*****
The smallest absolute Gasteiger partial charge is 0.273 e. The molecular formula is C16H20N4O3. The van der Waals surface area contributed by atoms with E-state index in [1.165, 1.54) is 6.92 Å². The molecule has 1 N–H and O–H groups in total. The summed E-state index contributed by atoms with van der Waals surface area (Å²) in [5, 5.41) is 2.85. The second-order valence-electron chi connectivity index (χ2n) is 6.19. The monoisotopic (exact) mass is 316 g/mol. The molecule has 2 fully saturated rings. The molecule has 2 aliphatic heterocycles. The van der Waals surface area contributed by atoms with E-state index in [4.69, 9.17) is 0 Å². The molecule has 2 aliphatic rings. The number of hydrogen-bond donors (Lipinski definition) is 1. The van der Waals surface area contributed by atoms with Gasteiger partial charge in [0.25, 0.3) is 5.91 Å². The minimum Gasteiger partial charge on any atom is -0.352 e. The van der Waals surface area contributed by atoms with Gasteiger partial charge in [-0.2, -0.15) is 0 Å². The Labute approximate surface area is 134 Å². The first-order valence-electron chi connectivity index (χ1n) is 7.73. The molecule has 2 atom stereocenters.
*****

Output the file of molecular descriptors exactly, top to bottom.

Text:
The smallest absolute Gasteiger partial charge is 0.273 e. The molecular formula is C16H20N4O3. The van der Waals surface area contributed by atoms with E-state index in [1.165, 1.54) is 6.92 Å². The molecule has 1 N–H and O–H groups in total. The summed E-state index contributed by atoms with van der Waals surface area (Å²) in [5, 5.41) is 2.85. The second-order valence-electron chi connectivity index (χ2n) is 6.19. The monoisotopic (exact) mass is 316 g/mol. The molecule has 2 fully saturated rings. The molecule has 2 aliphatic heterocycles. The van der Waals surface area contributed by atoms with E-state index in [4.69, 9.17) is 0 Å². The molecule has 2 aliphatic rings. The number of hydrogen-bond donors (Lipinski definition) is 1. The van der Waals surface area contributed by atoms with Gasteiger partial charge in [0.25, 0.3) is 5.91 Å². The minimum Gasteiger partial charge on any atom is -0.352 e. The van der Waals surface area contributed by atoms with Gasteiger partial charge in [-0.2, -0.15) is 0 Å². The Labute approximate surface area is 134 Å². The first-order valence-electron chi connectivity index (χ1n) is 7.73. The molecule has 2 atom stereocenters.